Its hard to imagine any studio that has the ability to do… anything like that anymore. Game development has gotten so big and so ambitious, there’s no way to shift gears like that anymore. You have to stick with what you’ve made, it’s too expensive to change things up. The burden of smaller games on indies, all competing with each other to feed their own teams. I’m not saying I miss the good ol’ days of the 00s, god no. But ambition can be dangerous when its not tempered. Contracts could only be released in this specific era, when sequels were easier to make and every game wasn’t a complete company effort that could sink everyone if it didn’t go well. When media was allowed to grow an audience over time. Build a quiet little fanbase through word of mouth. Not sure how to get back to that.
In retrospect, Hitman 2 SA’s major flaw was level design. When I maneuvered through levels in invisible mode, I knew I was choosing not to engage with the game properly. But I was content to drift on through because it was more about capturing an atmosphere than anything else. Sometimes that’s what I need from my gaming vibes.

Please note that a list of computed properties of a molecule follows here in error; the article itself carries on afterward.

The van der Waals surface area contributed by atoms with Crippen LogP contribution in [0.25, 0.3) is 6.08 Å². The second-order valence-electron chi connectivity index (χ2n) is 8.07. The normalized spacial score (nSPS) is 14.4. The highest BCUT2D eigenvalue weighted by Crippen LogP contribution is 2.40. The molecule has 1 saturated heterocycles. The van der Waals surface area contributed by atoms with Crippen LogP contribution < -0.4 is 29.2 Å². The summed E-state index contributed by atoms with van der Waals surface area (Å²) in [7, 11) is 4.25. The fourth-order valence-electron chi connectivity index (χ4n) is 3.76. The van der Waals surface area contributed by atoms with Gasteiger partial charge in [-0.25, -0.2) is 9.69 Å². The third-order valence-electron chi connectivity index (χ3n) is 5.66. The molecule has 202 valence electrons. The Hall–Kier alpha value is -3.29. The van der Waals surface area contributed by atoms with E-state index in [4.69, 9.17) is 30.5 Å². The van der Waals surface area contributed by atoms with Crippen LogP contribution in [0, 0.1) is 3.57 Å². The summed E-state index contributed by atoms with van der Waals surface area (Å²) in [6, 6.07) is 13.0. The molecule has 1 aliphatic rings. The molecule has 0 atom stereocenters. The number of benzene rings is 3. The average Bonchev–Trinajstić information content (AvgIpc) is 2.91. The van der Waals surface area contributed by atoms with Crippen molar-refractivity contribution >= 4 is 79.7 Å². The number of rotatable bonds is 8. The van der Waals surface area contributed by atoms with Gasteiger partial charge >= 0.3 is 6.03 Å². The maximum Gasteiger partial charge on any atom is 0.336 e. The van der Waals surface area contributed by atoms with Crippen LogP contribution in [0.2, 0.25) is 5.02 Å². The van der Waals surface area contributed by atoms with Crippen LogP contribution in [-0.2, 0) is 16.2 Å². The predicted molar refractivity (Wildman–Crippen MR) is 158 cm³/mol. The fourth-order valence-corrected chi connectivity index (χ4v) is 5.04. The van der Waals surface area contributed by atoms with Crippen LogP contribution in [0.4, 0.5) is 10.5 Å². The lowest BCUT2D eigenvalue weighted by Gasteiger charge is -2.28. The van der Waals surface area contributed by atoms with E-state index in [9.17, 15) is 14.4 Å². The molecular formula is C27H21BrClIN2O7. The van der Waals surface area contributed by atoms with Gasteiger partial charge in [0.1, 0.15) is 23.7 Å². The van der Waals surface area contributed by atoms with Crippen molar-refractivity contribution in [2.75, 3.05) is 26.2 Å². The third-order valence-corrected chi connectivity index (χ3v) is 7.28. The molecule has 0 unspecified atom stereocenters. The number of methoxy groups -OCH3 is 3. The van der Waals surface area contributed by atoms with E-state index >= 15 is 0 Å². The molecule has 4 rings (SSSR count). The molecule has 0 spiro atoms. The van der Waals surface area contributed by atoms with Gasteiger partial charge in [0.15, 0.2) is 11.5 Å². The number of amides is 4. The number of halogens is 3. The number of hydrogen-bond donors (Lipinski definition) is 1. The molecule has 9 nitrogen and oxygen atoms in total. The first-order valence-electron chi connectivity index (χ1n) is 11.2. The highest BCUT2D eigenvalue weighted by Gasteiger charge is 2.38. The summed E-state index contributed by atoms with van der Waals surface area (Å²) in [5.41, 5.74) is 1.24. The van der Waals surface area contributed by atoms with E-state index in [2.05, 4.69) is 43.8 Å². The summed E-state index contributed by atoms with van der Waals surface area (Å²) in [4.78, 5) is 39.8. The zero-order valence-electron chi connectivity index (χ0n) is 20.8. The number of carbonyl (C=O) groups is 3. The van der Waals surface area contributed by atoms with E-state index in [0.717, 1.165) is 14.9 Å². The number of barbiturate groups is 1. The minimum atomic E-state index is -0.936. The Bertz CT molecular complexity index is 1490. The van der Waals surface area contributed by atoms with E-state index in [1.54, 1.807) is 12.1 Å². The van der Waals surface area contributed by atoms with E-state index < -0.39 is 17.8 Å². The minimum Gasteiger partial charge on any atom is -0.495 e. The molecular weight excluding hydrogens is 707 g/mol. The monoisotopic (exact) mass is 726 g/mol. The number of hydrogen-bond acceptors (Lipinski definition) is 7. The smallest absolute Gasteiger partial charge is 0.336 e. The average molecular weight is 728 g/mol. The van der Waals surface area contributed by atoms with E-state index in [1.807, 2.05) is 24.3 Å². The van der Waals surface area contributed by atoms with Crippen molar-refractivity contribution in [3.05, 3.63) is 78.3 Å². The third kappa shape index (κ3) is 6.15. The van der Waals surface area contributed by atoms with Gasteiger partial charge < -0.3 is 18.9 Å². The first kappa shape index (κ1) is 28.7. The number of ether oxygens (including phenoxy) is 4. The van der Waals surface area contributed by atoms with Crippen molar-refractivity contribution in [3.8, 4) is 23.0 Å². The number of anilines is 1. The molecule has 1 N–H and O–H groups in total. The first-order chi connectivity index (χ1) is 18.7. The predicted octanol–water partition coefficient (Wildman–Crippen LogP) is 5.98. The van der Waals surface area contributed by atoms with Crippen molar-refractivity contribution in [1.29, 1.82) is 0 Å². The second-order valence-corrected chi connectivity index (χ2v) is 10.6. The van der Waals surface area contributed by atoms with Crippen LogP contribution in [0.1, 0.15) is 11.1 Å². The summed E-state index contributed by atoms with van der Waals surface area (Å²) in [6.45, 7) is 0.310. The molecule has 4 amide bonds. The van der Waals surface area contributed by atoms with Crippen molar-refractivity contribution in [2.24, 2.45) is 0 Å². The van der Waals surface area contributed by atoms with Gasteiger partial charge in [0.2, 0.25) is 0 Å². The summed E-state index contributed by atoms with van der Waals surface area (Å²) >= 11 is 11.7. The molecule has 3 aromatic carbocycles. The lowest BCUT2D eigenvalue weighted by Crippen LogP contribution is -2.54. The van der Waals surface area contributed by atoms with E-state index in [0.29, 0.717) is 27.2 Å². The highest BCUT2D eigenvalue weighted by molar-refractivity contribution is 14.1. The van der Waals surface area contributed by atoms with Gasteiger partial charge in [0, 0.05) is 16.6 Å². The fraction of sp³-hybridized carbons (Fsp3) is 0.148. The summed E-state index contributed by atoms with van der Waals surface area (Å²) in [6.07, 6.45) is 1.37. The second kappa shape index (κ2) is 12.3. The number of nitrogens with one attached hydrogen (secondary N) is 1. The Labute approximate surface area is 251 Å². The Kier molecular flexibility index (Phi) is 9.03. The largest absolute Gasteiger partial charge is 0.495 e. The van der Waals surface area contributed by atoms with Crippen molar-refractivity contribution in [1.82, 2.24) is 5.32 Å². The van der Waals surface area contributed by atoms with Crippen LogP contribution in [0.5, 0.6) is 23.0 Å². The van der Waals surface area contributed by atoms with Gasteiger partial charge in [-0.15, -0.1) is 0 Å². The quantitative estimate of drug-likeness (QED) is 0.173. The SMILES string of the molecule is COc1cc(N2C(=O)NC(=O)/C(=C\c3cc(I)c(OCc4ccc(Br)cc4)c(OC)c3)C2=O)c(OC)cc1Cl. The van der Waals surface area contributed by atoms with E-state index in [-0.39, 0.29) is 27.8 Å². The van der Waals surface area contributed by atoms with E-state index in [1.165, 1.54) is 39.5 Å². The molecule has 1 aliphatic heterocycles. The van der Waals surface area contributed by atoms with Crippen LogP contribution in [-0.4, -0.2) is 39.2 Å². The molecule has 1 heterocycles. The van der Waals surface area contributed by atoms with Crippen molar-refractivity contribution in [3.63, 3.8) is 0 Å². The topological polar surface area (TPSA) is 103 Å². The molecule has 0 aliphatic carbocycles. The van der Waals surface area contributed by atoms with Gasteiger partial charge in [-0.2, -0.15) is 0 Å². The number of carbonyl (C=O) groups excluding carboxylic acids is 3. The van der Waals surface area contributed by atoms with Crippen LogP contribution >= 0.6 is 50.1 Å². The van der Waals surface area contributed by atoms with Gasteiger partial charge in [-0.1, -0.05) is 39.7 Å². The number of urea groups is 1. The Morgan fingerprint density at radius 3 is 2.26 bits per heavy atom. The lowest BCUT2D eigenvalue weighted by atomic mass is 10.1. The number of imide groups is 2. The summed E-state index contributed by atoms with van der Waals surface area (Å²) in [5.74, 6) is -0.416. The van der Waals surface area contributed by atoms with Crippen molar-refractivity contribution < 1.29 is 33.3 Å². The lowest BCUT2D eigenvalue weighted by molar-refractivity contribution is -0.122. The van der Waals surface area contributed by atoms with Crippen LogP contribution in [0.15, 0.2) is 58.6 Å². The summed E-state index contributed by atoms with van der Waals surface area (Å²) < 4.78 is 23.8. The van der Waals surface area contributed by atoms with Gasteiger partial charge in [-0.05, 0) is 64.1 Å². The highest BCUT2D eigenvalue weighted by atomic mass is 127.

Instantly, Hitman Contracts doesn’t require me to go invisible to achieve my main goal. Vibes are immediate. Vibes are all-consuming. We’re swimming in delicious, delicious vibes.
Contracts begins in media res, with 47 recovering from a bloodshot wound in a hit gone wrong. He drifts in and out of consciousness, struggling to form coherent thoughts. The only thing 47 has to keep him company is memories. The world around him shifts and contorts from an empty hotel room into assassin jobs from his past. The door opens and 47 is thrust into the snowy tundra of another Russian hit job. Or some water drips from the ceiling and he remembers the pouring rain of Rotterdam. It’s a beautiful framing device to connect the different levels together. It’s oddly refreshing compared to the more interwoven narrative of modern games. It adds a dream-like quality to the entire game. I almost wish the levels placed an anachronistic hotel room in each level, just to add another dash of the surreal.